3. They will not be able to sell additional products or services that are regulated by zoning code (this is mostly relevant to a business that would want to add live entertainment with a public place of amusement license, or start serving liquor; it would also prevent a laundromat from adding dry cleaning drop off service)
  4. They will not be able to do certain kinds of renovations or pull certain kinds of building permits
  5. They won’t be able to add a patio or beer garden (regardless of liquor license status)
  6. They won’t be able to put a sign up on their building
  7. They cannot sublease and vacate their space to another business (once a business is legally nonconforming in a space, it cannot transfer this status to a new business that would occupy the same space)

All of these restrictions can be circumvented by either a zoning change back to B or C, an “administrative adjustment” made by the zoning administrator, or getting a variance from the Zoning Board of Appeals — all an arduous, timely, and costly process.

Track zoning changes citywide, or in your area

Neighborhood news

  • The Chicago Tribune dropped an astonishing analysis about residential property taxes in Cook County and how the assessor’s office has been undervaluing high-value homes and overvaluing low-value homes for a decade because of a sneaky assessment model (you can also enter your address to see how if your block is under- or overvalued)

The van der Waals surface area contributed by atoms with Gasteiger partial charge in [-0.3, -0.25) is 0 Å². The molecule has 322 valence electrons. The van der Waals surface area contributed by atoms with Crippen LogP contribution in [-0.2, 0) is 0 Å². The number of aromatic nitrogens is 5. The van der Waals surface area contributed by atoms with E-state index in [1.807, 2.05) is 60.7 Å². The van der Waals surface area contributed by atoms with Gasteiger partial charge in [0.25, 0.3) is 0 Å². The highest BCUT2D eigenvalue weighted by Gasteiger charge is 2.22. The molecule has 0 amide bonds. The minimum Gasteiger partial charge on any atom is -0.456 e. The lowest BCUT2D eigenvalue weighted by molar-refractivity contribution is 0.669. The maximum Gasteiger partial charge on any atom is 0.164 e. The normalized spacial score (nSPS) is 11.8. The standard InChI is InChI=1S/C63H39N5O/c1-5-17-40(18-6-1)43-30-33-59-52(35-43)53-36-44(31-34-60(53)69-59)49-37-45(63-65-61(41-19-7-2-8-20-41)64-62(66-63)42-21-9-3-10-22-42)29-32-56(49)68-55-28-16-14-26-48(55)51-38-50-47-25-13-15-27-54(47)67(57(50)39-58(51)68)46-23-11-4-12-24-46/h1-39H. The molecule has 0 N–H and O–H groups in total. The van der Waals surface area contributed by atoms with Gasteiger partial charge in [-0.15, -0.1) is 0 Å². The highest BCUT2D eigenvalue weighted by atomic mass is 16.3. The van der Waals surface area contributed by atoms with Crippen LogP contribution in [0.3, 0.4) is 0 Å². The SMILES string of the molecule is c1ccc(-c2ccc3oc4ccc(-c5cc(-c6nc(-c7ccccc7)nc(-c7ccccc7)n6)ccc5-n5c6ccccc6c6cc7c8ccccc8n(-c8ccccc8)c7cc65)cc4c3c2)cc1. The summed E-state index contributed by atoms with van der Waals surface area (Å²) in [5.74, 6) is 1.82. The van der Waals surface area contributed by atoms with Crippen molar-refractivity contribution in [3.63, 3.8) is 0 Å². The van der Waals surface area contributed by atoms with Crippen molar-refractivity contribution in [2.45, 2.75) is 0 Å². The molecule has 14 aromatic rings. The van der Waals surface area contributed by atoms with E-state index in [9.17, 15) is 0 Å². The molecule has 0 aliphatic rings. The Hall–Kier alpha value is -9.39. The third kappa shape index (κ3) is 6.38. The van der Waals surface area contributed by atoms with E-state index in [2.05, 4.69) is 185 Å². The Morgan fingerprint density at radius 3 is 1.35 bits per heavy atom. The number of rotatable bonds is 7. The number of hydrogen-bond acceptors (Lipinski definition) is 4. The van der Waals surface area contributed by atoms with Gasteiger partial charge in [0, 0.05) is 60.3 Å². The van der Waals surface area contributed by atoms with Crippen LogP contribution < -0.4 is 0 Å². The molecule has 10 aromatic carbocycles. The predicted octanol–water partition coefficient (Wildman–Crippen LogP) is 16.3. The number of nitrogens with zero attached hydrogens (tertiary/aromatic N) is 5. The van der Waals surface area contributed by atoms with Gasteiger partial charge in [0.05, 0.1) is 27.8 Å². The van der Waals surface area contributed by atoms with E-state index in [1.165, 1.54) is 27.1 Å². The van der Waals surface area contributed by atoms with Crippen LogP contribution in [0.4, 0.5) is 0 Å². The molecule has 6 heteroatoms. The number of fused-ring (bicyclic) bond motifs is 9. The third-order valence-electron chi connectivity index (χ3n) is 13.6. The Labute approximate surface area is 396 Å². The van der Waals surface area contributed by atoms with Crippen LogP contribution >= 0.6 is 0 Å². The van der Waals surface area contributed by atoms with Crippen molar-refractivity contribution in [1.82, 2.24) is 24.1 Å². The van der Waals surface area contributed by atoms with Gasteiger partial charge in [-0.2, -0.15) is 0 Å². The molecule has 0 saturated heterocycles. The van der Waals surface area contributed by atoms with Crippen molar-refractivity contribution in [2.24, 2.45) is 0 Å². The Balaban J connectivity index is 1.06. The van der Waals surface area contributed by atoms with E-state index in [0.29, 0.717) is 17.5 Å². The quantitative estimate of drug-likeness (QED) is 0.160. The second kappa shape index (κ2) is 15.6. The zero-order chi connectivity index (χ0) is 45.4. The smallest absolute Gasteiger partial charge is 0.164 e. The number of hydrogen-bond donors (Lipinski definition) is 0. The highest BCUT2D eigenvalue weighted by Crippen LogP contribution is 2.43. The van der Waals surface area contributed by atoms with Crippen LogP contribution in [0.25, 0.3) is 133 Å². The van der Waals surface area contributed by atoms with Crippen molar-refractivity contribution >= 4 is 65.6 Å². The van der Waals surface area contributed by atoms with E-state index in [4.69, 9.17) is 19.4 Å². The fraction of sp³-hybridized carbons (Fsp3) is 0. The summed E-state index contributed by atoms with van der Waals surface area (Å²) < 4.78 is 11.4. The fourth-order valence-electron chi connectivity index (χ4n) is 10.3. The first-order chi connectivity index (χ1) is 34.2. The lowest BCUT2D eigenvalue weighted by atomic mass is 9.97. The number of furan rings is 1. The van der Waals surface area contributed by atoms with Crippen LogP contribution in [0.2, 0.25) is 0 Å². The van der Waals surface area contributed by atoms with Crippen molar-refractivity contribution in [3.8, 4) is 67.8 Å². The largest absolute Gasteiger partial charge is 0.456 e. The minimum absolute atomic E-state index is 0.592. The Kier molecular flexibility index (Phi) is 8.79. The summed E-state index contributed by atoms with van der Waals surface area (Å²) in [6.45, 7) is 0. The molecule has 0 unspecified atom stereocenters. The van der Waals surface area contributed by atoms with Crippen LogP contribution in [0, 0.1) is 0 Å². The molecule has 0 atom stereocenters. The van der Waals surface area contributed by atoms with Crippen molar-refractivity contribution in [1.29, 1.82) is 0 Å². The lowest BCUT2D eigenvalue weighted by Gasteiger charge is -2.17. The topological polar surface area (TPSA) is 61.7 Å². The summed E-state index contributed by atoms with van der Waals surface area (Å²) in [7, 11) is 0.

• The recipients of the first round of grants from the Neighborhood Opportunity Fund were announced; Sip & Savor will open a fourth coffee shop, in Bronzeville (Sun-Times)
  • City Bureau is hosting a “public newsroom” event tonight about the West Side, including stories about a former city incinerator, and “questions of environmental justice and land use”
The city’s former incinerator in Humboldt Park. Photos by Steven Vance.
  • Column: Mayor Emanuel should support the affordable housing proposal in Jefferson Park so “we can move past our racist history” (Reporter)
  • Southwest Organizing Project and Brinshore Development are buying vacant houses and refurbishing them, need to raise $10 million (WTTW)

Downzoning to residential-only would affect existing businesses was originally published in Chicago Cityscape on Medium, where people are continuing the conversation by highlighting and responding to this story.


A friend of mine was interested in finding a place where she could locate a new business she wanted to start. The type of business can only be located in an M zone, and inside of a pretty large building. They tried using commercial real estate listings websites but found inaccurate information, and outdated listings.

My friend turned to Chicago Cityscape for help targeting her search to specific parts of the city to either find a worthy property herself, or assist an broker by narrowing the candidate properties and locations to ones that would actually work for her business.

We redesigned Property Finder to make it easy to find developable land in Chicago and Cook County using your personal search criteria.

You can search for vacant land, occupied land, land owned by the city or the Cook County Land Bank Authority, parking lots, or suspected brownfields — all of which are open sources of data.

We cannot include CRE or other real estate listings because those are proprietary databases.